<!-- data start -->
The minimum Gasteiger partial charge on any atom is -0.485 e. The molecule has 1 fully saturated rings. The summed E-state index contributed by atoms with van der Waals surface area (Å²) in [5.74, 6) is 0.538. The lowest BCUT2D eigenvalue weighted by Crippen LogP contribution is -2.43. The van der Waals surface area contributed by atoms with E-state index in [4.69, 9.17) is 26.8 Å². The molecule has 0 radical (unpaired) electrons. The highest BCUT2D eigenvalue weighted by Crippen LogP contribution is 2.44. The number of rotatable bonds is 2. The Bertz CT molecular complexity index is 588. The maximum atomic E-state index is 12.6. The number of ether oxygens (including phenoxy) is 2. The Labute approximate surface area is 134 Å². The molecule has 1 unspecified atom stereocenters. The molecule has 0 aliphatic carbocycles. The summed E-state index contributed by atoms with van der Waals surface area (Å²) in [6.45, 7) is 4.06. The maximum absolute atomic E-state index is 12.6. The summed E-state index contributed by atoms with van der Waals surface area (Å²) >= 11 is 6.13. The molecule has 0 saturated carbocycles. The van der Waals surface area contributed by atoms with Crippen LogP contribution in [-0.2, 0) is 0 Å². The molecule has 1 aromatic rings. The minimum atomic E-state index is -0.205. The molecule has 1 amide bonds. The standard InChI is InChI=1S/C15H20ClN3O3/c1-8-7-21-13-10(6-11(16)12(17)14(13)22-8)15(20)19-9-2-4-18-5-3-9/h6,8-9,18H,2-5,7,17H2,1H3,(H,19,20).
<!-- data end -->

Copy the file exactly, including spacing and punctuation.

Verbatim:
The minimum Gasteiger partial charge on any atom is -0.485 e. The molecule has 1 fully saturated rings. The summed E-state index contributed by atoms with van der Waals surface area (Å²) in [5.74, 6) is 0.538. The lowest BCUT2D eigenvalue weighted by Crippen LogP contribution is -2.43. The van der Waals surface area contributed by atoms with E-state index in [4.69, 9.17) is 26.8 Å². The molecule has 0 radical (unpaired) electrons. The highest BCUT2D eigenvalue weighted by Crippen LogP contribution is 2.44. The number of rotatable bonds is 2. The Bertz CT molecular complexity index is 588. The maximum atomic E-state index is 12.6. The number of ether oxygens (including phenoxy) is 2. The Labute approximate surface area is 134 Å². The molecule has 1 unspecified atom stereocenters. The molecule has 0 aliphatic carbocycles. The summed E-state index contributed by atoms with van der Waals surface area (Å²) in [6.45, 7) is 4.06. The maximum absolute atomic E-state index is 12.6. The summed E-state index contributed by atoms with van der Waals surface area (Å²) >= 11 is 6.13. The molecule has 0 saturated carbocycles. The van der Waals surface area contributed by atoms with Crippen LogP contribution in [-0.2, 0) is 0 Å². The molecule has 1 aromatic rings. The minimum atomic E-state index is -0.205. The molecule has 1 amide bonds. The standard InChI is InChI=1S/C15H20ClN3O3/c1-8-7-21-13-10(6-11(16)12(17)14(13)22-8)15(20)19-9-2-4-18-5-3-9/h6,8-9,18H,2-5,7,17H2,1H3,(H,19,20).